Follow these up with ‘Whys’ and “Hows’ and get deeper into your child’s mind.

There is gold in there.

Pure Gold.

About the author:

Aparna Jain is an Integral Master Coach and the author of The Sood Family Cookbook and Own It- Leadership Lessons from Women Who Did (November 2015, HarperCollins). She is committed to making women take charge of making the workplace equitable. She has over 20 assorted nieces and nephews and lives with two nieces and one nephew.

(If you wish to write a guest post, mail me on mommygolightly@gmail.com)


The noise of quiet

One of the things I like about moving house is the feeling of old things getting new lives, new spaces, new journeys. Over a month ago, Re, Bravo (our cat) and I moved into our new abode on the hill of our school campus, where I now teach and they mostly gambol.

I was overwhelmed with the new space I had, but I noticed that I quickly filled it up with things of comfort, although we moved in with just five cartons.

We do the same thing with silences. We have this desperate urge to fill it up, lest it take us to places we do not want to go to. Words are cheap. Silences take work. Most of the time, we are a bunch of overconnected adults, who, despite a cross wiring of our social media avatars, are never connected in any real way, because there are no silences between us.

Even when we take a break or go for a holiday, we fill it up with things to do, places to visit, things to buy, concerts to attend, people to meet, and so on.

We do it to our children. Sometimes I wonder how many inane sound bytes a child gets in a day. I mean there’s only so much “What’s your name?” or “What are you doing?” a child can take, especially when he knows that you don’t really care about the answer, but are just asking to fill in the void. We are so intrigued by silence that we can’t let it be.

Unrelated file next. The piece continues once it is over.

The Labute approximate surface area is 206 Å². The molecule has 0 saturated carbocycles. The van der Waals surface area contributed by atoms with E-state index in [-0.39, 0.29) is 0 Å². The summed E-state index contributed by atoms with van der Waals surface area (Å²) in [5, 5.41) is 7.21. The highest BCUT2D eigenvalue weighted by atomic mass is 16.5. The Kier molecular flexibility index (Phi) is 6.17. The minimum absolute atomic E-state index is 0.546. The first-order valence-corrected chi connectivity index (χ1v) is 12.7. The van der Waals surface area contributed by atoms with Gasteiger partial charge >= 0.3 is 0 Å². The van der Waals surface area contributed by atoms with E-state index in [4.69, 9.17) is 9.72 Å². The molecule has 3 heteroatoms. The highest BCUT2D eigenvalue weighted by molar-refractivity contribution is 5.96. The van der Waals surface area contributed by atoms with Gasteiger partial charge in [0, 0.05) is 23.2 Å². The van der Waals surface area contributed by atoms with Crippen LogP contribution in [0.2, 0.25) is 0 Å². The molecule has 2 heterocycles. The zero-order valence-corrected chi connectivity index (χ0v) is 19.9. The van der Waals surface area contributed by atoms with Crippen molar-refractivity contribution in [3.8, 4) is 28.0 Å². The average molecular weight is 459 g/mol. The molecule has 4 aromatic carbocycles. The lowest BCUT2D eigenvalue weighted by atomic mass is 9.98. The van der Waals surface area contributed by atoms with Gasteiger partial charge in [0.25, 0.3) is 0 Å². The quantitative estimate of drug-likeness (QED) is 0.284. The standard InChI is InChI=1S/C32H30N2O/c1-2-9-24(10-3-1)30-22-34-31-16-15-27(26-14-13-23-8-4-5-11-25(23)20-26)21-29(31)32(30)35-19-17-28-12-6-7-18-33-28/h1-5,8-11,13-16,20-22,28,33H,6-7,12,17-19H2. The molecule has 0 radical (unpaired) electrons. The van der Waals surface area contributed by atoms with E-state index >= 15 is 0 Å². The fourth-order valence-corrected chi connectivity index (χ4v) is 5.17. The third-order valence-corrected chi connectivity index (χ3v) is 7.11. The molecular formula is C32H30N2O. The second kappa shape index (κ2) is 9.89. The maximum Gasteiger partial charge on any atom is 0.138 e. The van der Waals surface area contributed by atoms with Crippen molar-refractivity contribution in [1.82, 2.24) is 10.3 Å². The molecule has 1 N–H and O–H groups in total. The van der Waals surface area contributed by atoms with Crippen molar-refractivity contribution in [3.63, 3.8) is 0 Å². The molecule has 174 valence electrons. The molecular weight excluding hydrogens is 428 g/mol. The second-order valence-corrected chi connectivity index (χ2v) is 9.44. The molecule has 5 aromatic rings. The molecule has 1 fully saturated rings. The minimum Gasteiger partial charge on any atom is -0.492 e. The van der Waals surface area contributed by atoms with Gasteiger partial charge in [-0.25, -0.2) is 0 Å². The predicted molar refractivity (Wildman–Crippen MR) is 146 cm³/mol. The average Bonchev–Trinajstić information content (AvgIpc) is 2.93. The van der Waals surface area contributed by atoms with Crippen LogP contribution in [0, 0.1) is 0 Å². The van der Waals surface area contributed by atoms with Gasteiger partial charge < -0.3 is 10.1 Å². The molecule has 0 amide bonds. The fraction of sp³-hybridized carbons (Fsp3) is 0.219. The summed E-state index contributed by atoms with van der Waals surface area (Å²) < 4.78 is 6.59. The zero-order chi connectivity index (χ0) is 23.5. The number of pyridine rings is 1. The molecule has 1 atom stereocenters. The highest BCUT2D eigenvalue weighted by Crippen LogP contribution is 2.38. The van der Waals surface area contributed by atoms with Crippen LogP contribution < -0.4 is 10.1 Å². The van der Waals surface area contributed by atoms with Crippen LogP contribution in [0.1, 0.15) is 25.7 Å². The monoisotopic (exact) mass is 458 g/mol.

As I get older, I’m getting drawn to silences. To people who don’t say much, yet say a lot. Children teach us about the inanity of verbosity. By never saying what they don’t mean, until we start training them to. Every time the stark simplicity of a child confronts our convoluted logic, we are reminded of how unimportant words really are in communication.

We need to find the time to be quiet with our children. We learn more from their silences (and our own) than from words.

I have noticed in my rather limited stint of five years as a parent that very few people can bear a quiet child. A majority of these are parents themselves. Talking is so much in vogue that quiet is considered boring, ancient, uncool. It is as though talking is a default state to be in and silence, an affliction.

As a teacher, I find it in my class too. Each student wants to be the one who speaks first and the loudest. But I am always interested in the quiet child, because, as a child, I never made the cut.

The first thing that struck me about my life in the slow lane was how quiet quiet could be. And how noisy my mind was in comparison. Some days, the only bell that rings is the school bell. But I wanted this. I planned this. I fought for this.

Quiet time came to us in various organic and inorganic forms. There was the quiet time at school post the morning assembly. There were silence bells at mealtime when the cacophony needed to be contained, if only for a minute. There was the ritual quiet time at sunset every day on the hill, beautifully termed Asthachal. Re who usually can be quiet for long periods somehow couldn’t comprehend the orchestrated quiet. He usually ran about, picking twigs and pretending to turn them into wands so he could turn someone into a toad (his latest obsession). Sometimes, he just picked a rock and went to sleep on it.


One day, on our walk to Asthachal, I told him. “You know that Asthachal is quiet time, right? I think it can bother other people who want to be quiet if you distract them.”

But I wonder why we have to be quiet at Asthachal,” he said.

It is important, I wanted to tell him. Because most of us are too small to understand the bigness of quiet. But I didn’t.

Because we talk so much all the time, sometimes it’s nice to rest your mind,” I said.

So will our mind be quiet if we are quiet?” he asked.

There is a small chance, but we can try,” I replied.

(This post first appeared as my column in Pune Mirror on 14th July, 2014)